By Rachel E. O’Connell and Patricia L. Fitzgerald 2017-11-06 11:40:46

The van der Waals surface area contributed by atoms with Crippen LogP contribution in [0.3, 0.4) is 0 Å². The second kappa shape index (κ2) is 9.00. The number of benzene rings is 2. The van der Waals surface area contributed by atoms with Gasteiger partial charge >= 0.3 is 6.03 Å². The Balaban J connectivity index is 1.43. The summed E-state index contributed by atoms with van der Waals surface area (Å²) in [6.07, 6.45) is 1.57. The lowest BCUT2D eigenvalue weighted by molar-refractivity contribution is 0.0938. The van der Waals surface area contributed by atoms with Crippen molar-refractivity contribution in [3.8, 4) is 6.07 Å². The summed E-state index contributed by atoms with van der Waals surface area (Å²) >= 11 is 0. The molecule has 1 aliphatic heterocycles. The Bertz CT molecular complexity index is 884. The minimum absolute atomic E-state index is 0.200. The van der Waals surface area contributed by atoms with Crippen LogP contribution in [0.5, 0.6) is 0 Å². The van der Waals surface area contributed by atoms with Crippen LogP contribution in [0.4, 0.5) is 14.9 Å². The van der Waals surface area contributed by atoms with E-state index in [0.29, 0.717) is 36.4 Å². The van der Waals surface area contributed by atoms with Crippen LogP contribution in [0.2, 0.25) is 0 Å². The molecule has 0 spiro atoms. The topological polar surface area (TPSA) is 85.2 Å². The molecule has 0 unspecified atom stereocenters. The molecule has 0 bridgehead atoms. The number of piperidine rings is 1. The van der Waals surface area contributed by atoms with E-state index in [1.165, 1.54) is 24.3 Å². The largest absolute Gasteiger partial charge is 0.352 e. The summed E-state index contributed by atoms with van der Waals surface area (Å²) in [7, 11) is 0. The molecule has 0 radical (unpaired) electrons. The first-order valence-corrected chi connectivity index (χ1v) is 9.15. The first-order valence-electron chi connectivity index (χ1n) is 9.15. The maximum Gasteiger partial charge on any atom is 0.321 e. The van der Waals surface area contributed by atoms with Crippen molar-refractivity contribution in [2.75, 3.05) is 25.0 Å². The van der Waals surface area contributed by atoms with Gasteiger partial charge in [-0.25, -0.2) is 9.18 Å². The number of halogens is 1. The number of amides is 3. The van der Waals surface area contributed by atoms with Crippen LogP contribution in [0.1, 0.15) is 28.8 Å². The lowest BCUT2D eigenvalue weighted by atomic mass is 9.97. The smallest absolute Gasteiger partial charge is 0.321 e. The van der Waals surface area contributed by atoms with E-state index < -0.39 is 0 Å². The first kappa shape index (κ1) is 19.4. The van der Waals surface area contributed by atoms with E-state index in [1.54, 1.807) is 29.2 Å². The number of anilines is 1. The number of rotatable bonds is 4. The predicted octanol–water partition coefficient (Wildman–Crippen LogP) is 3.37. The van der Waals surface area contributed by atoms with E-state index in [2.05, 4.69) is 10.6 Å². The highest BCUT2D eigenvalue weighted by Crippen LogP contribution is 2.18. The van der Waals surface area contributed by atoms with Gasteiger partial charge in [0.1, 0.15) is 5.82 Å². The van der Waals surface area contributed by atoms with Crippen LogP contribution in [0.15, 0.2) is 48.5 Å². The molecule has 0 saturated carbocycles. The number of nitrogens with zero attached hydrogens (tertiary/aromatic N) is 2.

What does it mean to be a servant leader? Learn more about this popular, contemporary leadership style with an upside-down twist. IF YOU ARE READING THIS MAGAZINE, IT’S VERY LIKELY THAT YOU ARE A LEADER. That’s because the vast majority of School Nutrition readers are engaged in their personal and professional growth. People who embrace life and learning naturally tend to gravitate toward leadership roles. Think about it: You might have a formal leadership position at work, such as a director or manager. But you might lead on a more informal basis, too, such as being the person with the vision for creating cafeteria displays, decorations and promotional activities; or the individual who always remembers and takes charge of coordinating birthdays, anniversaries and showers for team members. You might not have a leadership responsibility at work, but you assume one for your SNA local chapter or state affiliate. Maybe you don’t think you lead on the job, but realize that you do take charge of a church committee, a book club, a youth sports team, a Girl Scouts troop—or just all the busy activities of your family! So, what kind of leader are you? There are many different styles of leadership. But among those who self-identify as leaders in the school nutrition profession, there is one approach that seems to be growing in popularity: the servant leader. TOP-DOWN VS. UPSIDE DOWN You may have heard various leaders in SNA and other organizations define themselves as a servant leader. But what does that mean? To appreciate this unique approach, we need to look the other common styles. Each of the management strategies listed in the box on page 44 have benefits and detractions. But they have one attribute in common: the boss is in control. Whether in charge of a team, a cross-cultural partnership or just one employee, the boss is just that—in charge. Even with approaches that emphasize collaboration (i.e. democratic) and provide autonomy (i.e. laissez-faire), the manager assumes all responsibility, credit and fault. These top-down leadership structures may suit your current operation, as well as your individual skill sets. But leaders—at all levels—should always be open to exploring ways to improve and become more effective. Leadership must be dynamic—indeed, it’s likely that you may be making subtle, ongoing changes all the time to adapt to accommodate and respond to new team members, changing circumstances, fresh challenges and your own skills development. This issue of School Nutrition is an opportunity for you to be more intentional about your leadership growth. As you reflect on your current leadership style, contemplating what does work and what seems less effective, you may want to consider the servant leadership approach, which flips the top-down management structure on its head. In this article, SN will clarify and define this leadership tactic—you might find that its credos fit neatly into your program and its approaches work well with your staff. “RULE” WELL The concept of servant leadership is defined as a philosophy that empowers employees using a bottom-up structure in which employees share power and responsibility; employee needs are put first; and the supervisor or employer is in the front lines assisting with high-quality performance. Servant leaders tend to work toward “big picture” goals, leading lead individuals, small groups or entire organizations. Browse the Internet and you might think that servant leadership is a relatively new concept, speeding through today’s business world as the management style to adopt. (It probably has its own hashtag, it’s that trendy.) But its history is rooted in ancient writings. The first is the Tao Te Ching, the reputed work of a Chinese philosopher named Laozi (or Lau-Tzu), dating as far back as the 4th or 5th century BCE—that’s 2,500 years ago! Within its sage pages is a description of the foundation of the servant leadership concept: What it is to lead unselfishly, with strength and with a great understanding for the perspective of those you “command.” Chanakya (aka Kautilya), an ancient Indian teacher, is another great mind whose life is unsubstantiated. His legacy, however, is fully realized in the Arthashastra, which details the duties of a ruler to his people. The text asserts that a leader should have the best qualities of both head and heart. Chanakya theorizes that a lazy ruler would result in lazy subjects; that a leader should exemplify the attributes he wishes to see in those he oversees. The Tao Te Ching and the Arthashastra are not the only works of aged philosophy that describe a servant leader. Both the Judeo-Christian Bible and the Islamic Qur’an laud characteristics of leaders and rulers who put their people first and who tended to do the heavy lifting themselves, rather than merely compelling others to do so. LEAD IN While the roots of this leadership style approach are deep, it wasn’t until 1970 that management theorist Robert K. Greenleaf published his famed essay, “The Servant as Leader,” and the terminology was well and truly coined. In his writings, Greenleaf defines his philosophy: “The servant-leader is servant first…[it] begins with the natural feeling that one wants to serve, to serve first. Then conscious choice brings one to aspire to lead. That person is sharply different from one who is a leader first. … The difference manifests itself in the care taken by the servant first to make sure that other people’s highest priority needs are served.” As the servant leadership philosophy spread throughout the business sphere in the ’70s, it was further defined by several other thought leaders, who have put their own stamp on the approach by defining essential characteristics. With small variations from one author to another, these “building blocks” together emphasize building a lasting community, in which the members of an organization or business come first and are able to reach their full potential. Consider the following attributes that define a servant leader and determine if they characterize your own leadership style: » Listening—Do you listen to and value the ideas of others? » Empathy—Do you embrace the perspectives and worldviews of others? Do you accept and recognize others for their unique spirits? » Healing—Do you recognize the opportunity to “help make whole” those with broken spirits? » Awareness—Are you aware of the world around you? Are you self-aware? » Persuasion—Do you make sure to use gentle, nonjudgmental arguments while creating change? » Conceptualization—How often do you visualize a big future? What are your long-term goals? » Foresight—Are you able to use prior mistakes, past understanding and present knowledge to plan for the future? » Stewardship—Do you take responsibility for your actions and the actions of your team? » Commitment to People—Do you put the needs of others before your own? Do you see people individually, rather than as a collective? » Building a Community—Are you capable of creating a common bond and synergy within your team? TAKE THE LEAD As more contributions have developed this ancient ideal into a modern reality, servant leadership has become practice in all types of organizations, from corporations to schools to associations. While some may consider it the teenager of management theory, it’s been touted for almost 50 years. One can see why it may be considered an attractive style in the school nutrition profession. After all, most people leading in this business aren’t in it for the money or the glory. It’s a complex, highly regulated segment in which the work is largely its own reward. For leaders accustomed to putting in long hours, making repeated sacrifices and doing it all for “the kids,” the servant leadership model is a natural fit. What are some immediate practical applications for servant leadership in school nutrition operations? Keeping its principles in mind will allow you to cultivate valuable traits within your team members and grow to your own full leadership potential. » Treat employees with trust and respect from the get-go. » Set realistic, but challenging goals. » Encourage your team to reach out and be of service to others at school, at home and in their own communities. » Listen intently and offer tailored feedback. Work to understand the perspectives of your employees. » Abandon a “quid pro quo” (“I’ll do this in return for you doing that”) mindset. » Don’t give up. Yes, you may have to choose your battles. But once you pick one, follow it through, demonstrate your willingness to invest the time and effort to create change. » Raise the stakes—and raise your standards. » Walk softly, and carry a big smile. “A life not lived for others is not a life.” Take these words from Mother Teresa to heart and become a servant leader in your community. COMMON LEADERSHIP STYLES There is no greater or lesser method for organizing your troops or preparing tactics and strategy. How you structure your managerial approach tends to be a very individual decision. It may be based on what has been role modeled to you or what comes instinctively, in support of your own innate strengths. Take a look at some common styles and the characteristics that define them, as identified by a wide variety of management experts. » Laissez-Faire Leadership emphasizes a hands-off approach, providing team members with significant freedom, allowing them to work with little interference from a supervisor. » Democratic Leaders ask for team input before decisions are made. This style is centered on delegating authority and accepting contributions from subordinates. » Autocratic Leaders prefer to assume all of the authority and responsibility themselves; they rarely consult with subordinates and there is little room for flexibility. » Transactional Leadership involves a tangible exchange, in which there is an emphasis on motivating team members through both rewards and punishment. This style is applied when strict compliance to rules or procedures is paramount. » Cross-Cultural Leadership occurs in an environment in which a variety of cultures exist and thrive. Leaders not only adjust their approach to each particular subset, but strive to encourage and cultivate such cultural growth throughout the team. » Team Leadership lends itself to success through multiple minds working toward a single purpose at the same leadership level. A LITTLE CLARITY Not everyone is a fan of the servant leadership approach. Following are some common criticisms and misperceptions— countered by arguments from supporters of this style. Servant leadership focuses too heavily on employee feelings and problems, which impedes productivity. The idea is to focus on the needs of your team members, not their feelings. That said, a 2015 study by the Social Market Foundation illustrated that a happy employee is 12% more productive than an unhappy one. As a servant leader, I must avoid giving negative feedback or making unpopular decisions. A servant leader takes responsibility for team members achieving their potential. Critical feedback can be relayed in ways designed to help the growth of the individual, rather than being punitive. Similarly, changes—even those that are met with dismay or opposition—should be explained fully so that employees understand that the intent is for the improvement of the organization. If I adopt this style now, I will have to stick to servant leadership exclusively. No one uses one style of leadership all of the time. While the tenets of the servant leadership model provide great flexibility, many management theorists agree that good leaders find they often must adjust their style to suit the needs of the situation and the people involved. Building the level of trust needed for this method will take too much time and energy. There are simply not enough hours in the day. It’s a fair criticism to note that effective servant leadership takes work and thoughtful consideration. But gaining and retaining trust from employees and team members is an ongoing effort—and essential to the efficacy of the group—no matter what leadership style you adopt. Our organization’s leadership has been a top-down pyramid structure for so long, I’m not sure we can make the change. No one expects you to invert a powerful structure overnight. As with any kind of change, this will take time and careful planning. Trust that the results will be well-worth the effort! BONUS WEB CONTENT Following to Lead Want to learn more? Head online for a list of resources that will help you ensure that the “service first” credo of your school nutrition operation is a literal commitment. Visit www.schoolnutrition.org/snmagazinebonus to access. Rachel O’Connell is SN’s communications coordinator. Patricia Fitzgerald is SN’s editor.